Robert Henri paintings: The Beach Hat on the left (1914) and Rosaleen on the right (1928)
I admire the use of bold color in a painting that is seemingly out of place or too intense when viewed up close but pulls together into a convincing form when viewed from a few steps (or more) away from the work. Robert Henri would use dabs of intense color in noses, ears, and the inner eye quite frequently in his portraits. My admiration for his work made me want to use color in a similar fashion.
This portrait is one of my most colorful, with the use of many colors straight from the tube. I would not have believed, at its start, that such intense colors could work well together, especially with an equally colorful background. Lately I have found myself desiring a more subtle use of intense color in my work. A change has begun, and with change must come experimentation.
The above painting was a return to the idea I was exploring in “Obscured” (prior post) where I was attempting to allow a background color show through in areas and influence the top layers. I was pleased with the underlying intense purple-blue. Much of the basic under-drawing was completed in this color. The painting on the right has had the saturation increased so the hues stand out more clearly (some may not initially see the flesh tones or background as orange or some of the dark areas as truly blue). The intense under layer of blue is clearly visible when viewing the painting up close, but blends when viewed from a few feet away. My younger artist self may have preferred the saturated painting, but now I find myself pleased with the interaction of the underlying intense color with the muted Manganese Blue over the top and the interaction of the blues with the orange flesh tones. In the original image the shirt and hair were flat black, and although I liked the original image I felt the need to add more interest (and color, of course).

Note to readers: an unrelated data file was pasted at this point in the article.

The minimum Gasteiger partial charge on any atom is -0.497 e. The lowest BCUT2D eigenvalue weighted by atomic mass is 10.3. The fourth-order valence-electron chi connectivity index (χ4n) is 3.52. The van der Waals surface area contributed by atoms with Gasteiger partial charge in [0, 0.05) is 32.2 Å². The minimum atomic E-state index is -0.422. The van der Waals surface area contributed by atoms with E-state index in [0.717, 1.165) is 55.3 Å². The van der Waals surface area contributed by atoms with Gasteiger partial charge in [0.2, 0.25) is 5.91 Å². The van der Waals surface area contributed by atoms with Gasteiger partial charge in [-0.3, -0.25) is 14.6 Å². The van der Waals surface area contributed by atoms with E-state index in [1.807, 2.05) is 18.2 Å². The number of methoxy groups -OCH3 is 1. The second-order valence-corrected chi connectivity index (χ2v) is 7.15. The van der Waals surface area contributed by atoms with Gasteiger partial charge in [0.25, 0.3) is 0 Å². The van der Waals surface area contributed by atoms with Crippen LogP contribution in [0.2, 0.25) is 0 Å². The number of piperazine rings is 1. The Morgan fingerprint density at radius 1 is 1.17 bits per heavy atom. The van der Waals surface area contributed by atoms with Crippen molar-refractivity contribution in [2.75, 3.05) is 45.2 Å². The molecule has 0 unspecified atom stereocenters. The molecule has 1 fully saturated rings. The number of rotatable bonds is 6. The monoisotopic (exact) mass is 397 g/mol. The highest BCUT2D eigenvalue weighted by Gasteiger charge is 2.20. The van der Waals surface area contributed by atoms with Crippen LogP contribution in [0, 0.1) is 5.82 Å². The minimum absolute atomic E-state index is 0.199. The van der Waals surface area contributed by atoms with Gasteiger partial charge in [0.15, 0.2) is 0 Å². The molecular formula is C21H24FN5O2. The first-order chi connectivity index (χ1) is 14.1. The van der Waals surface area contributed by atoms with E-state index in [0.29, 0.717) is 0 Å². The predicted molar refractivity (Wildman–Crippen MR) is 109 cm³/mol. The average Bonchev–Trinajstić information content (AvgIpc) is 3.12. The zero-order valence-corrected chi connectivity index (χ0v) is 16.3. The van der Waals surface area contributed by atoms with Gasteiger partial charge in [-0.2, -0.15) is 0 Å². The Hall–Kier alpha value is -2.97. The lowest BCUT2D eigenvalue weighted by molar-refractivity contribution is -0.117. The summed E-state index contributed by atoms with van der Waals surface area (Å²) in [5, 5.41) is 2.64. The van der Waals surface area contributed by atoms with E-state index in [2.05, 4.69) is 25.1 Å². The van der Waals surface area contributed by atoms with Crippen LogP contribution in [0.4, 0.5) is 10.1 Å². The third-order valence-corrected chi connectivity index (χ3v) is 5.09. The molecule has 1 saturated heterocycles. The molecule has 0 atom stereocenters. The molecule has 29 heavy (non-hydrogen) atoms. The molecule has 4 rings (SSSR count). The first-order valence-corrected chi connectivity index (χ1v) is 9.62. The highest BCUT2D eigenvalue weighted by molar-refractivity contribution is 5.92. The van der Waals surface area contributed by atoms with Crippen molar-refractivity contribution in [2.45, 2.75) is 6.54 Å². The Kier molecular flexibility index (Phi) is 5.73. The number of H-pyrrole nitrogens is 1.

Even after decades of interaction with Henry’s portraits I feel I have made few inroads to understanding color as he did. I have come to understand that one could read every book on color and still not have a full understanding of its use in painting without practical application…which simply means work work work. Even with the work there is still a propensity to fall into familiar patterns when you find a color combination that you feel “works.” You develop a limited understanding based on your preferences and label that your style. So, with the goal of continual learning and growth as an artist, I have begun a series exploring the use of colored under layers to establish value and create interest, or simply add a tonal element, to the final work. More on that in the next post…
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Scott Anstett is a American artist, teacher, and avid cyclist living in the Pacific Northwest.